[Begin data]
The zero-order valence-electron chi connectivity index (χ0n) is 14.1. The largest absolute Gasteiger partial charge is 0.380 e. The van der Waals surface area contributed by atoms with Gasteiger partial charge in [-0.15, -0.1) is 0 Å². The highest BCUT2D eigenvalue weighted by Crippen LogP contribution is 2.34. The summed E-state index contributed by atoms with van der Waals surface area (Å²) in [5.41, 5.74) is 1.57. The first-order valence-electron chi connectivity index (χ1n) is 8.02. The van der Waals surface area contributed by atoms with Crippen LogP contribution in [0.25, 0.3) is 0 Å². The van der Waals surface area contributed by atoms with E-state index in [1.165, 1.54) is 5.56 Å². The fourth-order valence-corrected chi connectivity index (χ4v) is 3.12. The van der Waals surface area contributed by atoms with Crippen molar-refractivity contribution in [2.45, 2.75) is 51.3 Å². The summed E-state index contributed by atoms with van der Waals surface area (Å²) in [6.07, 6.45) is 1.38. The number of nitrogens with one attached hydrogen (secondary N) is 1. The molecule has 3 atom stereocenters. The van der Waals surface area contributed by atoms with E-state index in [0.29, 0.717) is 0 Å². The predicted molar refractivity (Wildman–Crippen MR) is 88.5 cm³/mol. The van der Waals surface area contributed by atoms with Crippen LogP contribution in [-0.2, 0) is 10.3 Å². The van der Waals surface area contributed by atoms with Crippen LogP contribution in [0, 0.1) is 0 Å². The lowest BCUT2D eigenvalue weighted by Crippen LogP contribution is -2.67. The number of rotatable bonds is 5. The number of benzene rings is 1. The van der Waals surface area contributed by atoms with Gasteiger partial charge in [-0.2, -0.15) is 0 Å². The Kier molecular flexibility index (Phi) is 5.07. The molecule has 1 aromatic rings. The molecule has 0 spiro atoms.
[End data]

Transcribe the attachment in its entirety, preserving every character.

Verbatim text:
The zero-order valence-electron chi connectivity index (χ0n) is 14.1. The largest absolute Gasteiger partial charge is 0.380 e. The van der Waals surface area contributed by atoms with Gasteiger partial charge in [-0.15, -0.1) is 0 Å². The highest BCUT2D eigenvalue weighted by Crippen LogP contribution is 2.34. The summed E-state index contributed by atoms with van der Waals surface area (Å²) in [5.41, 5.74) is 1.57. The first-order valence-electron chi connectivity index (χ1n) is 8.02. The van der Waals surface area contributed by atoms with Crippen LogP contribution in [0.25, 0.3) is 0 Å². The van der Waals surface area contributed by atoms with E-state index in [1.165, 1.54) is 5.56 Å². The fourth-order valence-corrected chi connectivity index (χ4v) is 3.12. The van der Waals surface area contributed by atoms with Crippen molar-refractivity contribution in [2.45, 2.75) is 51.3 Å². The summed E-state index contributed by atoms with van der Waals surface area (Å²) in [6.07, 6.45) is 1.38. The number of nitrogens with one attached hydrogen (secondary N) is 1. The molecule has 3 atom stereocenters. The van der Waals surface area contributed by atoms with E-state index in [0.29, 0.717) is 0 Å². The predicted molar refractivity (Wildman–Crippen MR) is 88.5 cm³/mol. The van der Waals surface area contributed by atoms with Crippen LogP contribution in [-0.2, 0) is 10.3 Å². The van der Waals surface area contributed by atoms with Crippen LogP contribution in [0, 0.1) is 0 Å². The lowest BCUT2D eigenvalue weighted by Crippen LogP contribution is -2.67. The number of rotatable bonds is 5. The number of benzene rings is 1. The van der Waals surface area contributed by atoms with Gasteiger partial charge in [-0.2, -0.15) is 0 Å². The Kier molecular flexibility index (Phi) is 5.07. The molecule has 1 aromatic rings. The molecule has 0 spiro atoms.